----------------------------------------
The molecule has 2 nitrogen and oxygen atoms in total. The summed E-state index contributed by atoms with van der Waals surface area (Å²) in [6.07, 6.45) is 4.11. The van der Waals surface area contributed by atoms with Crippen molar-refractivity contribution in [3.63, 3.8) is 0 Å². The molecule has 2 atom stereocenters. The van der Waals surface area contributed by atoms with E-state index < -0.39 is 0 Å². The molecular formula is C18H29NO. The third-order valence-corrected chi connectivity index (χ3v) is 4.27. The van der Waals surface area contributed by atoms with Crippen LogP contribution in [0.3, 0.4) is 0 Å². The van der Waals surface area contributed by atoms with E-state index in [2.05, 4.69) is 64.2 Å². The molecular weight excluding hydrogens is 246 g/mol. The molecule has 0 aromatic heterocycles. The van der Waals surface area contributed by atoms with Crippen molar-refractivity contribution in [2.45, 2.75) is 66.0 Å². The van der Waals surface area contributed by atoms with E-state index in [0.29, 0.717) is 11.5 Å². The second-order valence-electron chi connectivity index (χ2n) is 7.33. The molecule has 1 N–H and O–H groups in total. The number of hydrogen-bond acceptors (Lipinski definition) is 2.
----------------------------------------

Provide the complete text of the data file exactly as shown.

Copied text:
The molecule has 2 nitrogen and oxygen atoms in total. The summed E-state index contributed by atoms with van der Waals surface area (Å²) in [6.07, 6.45) is 4.11. The van der Waals surface area contributed by atoms with Crippen molar-refractivity contribution in [3.63, 3.8) is 0 Å². The molecule has 2 atom stereocenters. The van der Waals surface area contributed by atoms with E-state index < -0.39 is 0 Å². The molecular formula is C18H29NO. The third-order valence-corrected chi connectivity index (χ3v) is 4.27. The van der Waals surface area contributed by atoms with Crippen LogP contribution in [0.3, 0.4) is 0 Å². The van der Waals surface area contributed by atoms with E-state index in [2.05, 4.69) is 64.2 Å². The molecular weight excluding hydrogens is 246 g/mol. The molecule has 0 aromatic heterocycles. The van der Waals surface area contributed by atoms with Crippen molar-refractivity contribution in [2.45, 2.75) is 66.0 Å². The van der Waals surface area contributed by atoms with E-state index in [0.29, 0.717) is 11.5 Å². The second-order valence-electron chi connectivity index (χ2n) is 7.33. The molecule has 1 N–H and O–H groups in total. The number of hydrogen-bond acceptors (Lipinski definition) is 2.